Stars vary from tiny and red to gigantic and blue. While small stars are abundant in the Milky Way, massive ones at least eight times the Sun’s mass are rare. Scientists have long wondered how huge stars grow to such proportions.
An article (The Astrophysical Journal) proposes that magnetic fields inside certain star-forming regions stall the gas clouds’ collapse, allowing stellar embryos to gestate for longer periods before they move on to their next phase of development.
Stars like the Sun form in the cores of molecular clouds. Parts of the cores collapse under their own gravity, forming kernels that then attract more gas. Eventually, the kernels grow massive and hot enough to
begin fusion. But if massive stars also form this way, why don’t the clouds always collapse at similar points, forming kernels and thus future stars of similar sizes?
A research team led by Jonathan Tan of the University of Florida in Gainesville set out looking for “starless cores” dense regions of gas through which no starlight yet shines. “A starless core would indicate that some force was balancing out the pull of gravity, regulating star formation, and allowing vast amounts of material to accumulate in a scaled-up version of the way our own Sun formed”, says Tan.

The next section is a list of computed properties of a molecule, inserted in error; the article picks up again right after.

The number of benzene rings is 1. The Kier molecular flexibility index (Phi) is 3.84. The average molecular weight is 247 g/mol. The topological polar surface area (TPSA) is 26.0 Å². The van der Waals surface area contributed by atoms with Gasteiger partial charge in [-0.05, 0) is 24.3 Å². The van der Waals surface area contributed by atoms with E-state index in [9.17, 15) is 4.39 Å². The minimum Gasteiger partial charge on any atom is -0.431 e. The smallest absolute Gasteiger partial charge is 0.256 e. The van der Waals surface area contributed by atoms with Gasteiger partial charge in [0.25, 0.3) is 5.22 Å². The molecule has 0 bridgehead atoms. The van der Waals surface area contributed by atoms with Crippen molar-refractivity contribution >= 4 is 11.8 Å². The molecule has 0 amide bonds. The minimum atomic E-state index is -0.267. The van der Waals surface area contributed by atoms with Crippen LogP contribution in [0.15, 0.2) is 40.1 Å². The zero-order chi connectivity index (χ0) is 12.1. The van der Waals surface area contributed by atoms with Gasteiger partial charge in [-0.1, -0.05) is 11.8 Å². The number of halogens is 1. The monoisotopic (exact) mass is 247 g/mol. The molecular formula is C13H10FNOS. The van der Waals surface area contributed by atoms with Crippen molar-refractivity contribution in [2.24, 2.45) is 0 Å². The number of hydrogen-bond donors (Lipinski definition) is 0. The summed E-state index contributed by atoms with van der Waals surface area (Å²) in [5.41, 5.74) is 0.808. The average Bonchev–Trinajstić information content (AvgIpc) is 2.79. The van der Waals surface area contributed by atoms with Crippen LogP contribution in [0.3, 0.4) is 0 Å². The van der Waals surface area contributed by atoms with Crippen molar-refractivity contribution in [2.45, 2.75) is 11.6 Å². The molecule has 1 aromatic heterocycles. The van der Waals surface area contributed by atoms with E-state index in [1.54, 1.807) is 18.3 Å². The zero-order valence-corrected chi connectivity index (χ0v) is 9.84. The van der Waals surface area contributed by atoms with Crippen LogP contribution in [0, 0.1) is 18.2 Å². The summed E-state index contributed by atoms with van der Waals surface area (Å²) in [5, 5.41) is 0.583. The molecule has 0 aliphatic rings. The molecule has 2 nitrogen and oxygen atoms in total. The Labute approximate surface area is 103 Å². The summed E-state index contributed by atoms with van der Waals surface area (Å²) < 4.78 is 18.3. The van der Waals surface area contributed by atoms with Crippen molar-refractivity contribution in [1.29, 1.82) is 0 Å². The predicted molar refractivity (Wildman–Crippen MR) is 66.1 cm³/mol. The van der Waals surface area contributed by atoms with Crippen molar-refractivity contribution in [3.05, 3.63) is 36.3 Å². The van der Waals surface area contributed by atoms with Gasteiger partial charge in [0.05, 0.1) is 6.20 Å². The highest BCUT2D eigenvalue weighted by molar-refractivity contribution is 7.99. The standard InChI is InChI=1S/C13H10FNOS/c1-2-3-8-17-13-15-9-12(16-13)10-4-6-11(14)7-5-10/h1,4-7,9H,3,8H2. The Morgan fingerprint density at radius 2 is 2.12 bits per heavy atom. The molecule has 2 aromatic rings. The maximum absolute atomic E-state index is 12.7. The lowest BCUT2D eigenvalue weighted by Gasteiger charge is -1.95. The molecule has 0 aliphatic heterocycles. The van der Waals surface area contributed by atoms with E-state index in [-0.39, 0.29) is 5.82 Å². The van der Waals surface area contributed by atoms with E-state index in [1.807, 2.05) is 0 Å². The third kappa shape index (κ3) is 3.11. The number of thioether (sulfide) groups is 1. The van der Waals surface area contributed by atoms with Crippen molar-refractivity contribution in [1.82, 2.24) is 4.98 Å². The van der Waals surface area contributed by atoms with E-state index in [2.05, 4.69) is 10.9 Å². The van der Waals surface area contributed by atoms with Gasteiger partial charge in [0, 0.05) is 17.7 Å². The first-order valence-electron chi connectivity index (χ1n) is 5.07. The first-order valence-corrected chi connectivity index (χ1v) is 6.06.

Tan’s team found what they were looking for, using the Atacama Large Millimeter submillimeter Array (ALMA) to take
the temperatures of massive molecular clouds and determine whether young stars had heated the gas. They had not, which means an outward-pressing force is keeping the cores from collapsing and giving the gas kernels time to grow larger. The astronomers think magnetic field lines may prop the cloud up, balancing the gravitational urge, at least for a while.
Why did Mars go cold and dry?
Despite abundant evidence of a warm, wet Mars in the distant past, the first billion or so years of the planet’s existence, the Red Planet is now cold and dry — a desert. So where did all the water go?
Evidence of water exists in many places, including in the sulfate rocks examined by several martian rovers and in evidence for ice in various places around the planet (and below its surface).
Water-eroded valleys, gullies, branching valley networks, layered deposits (possibly from onceexisting lakes), and outflow channels extending from the ends of canyons all provide more reasons scientists believe that water/liquid flowed on the martian surface.
The reason why Mars was warm and wet early on, and why it transformed some 3 billion or more years ago, remains elusive. But the answers may hold important lessons for our own planet.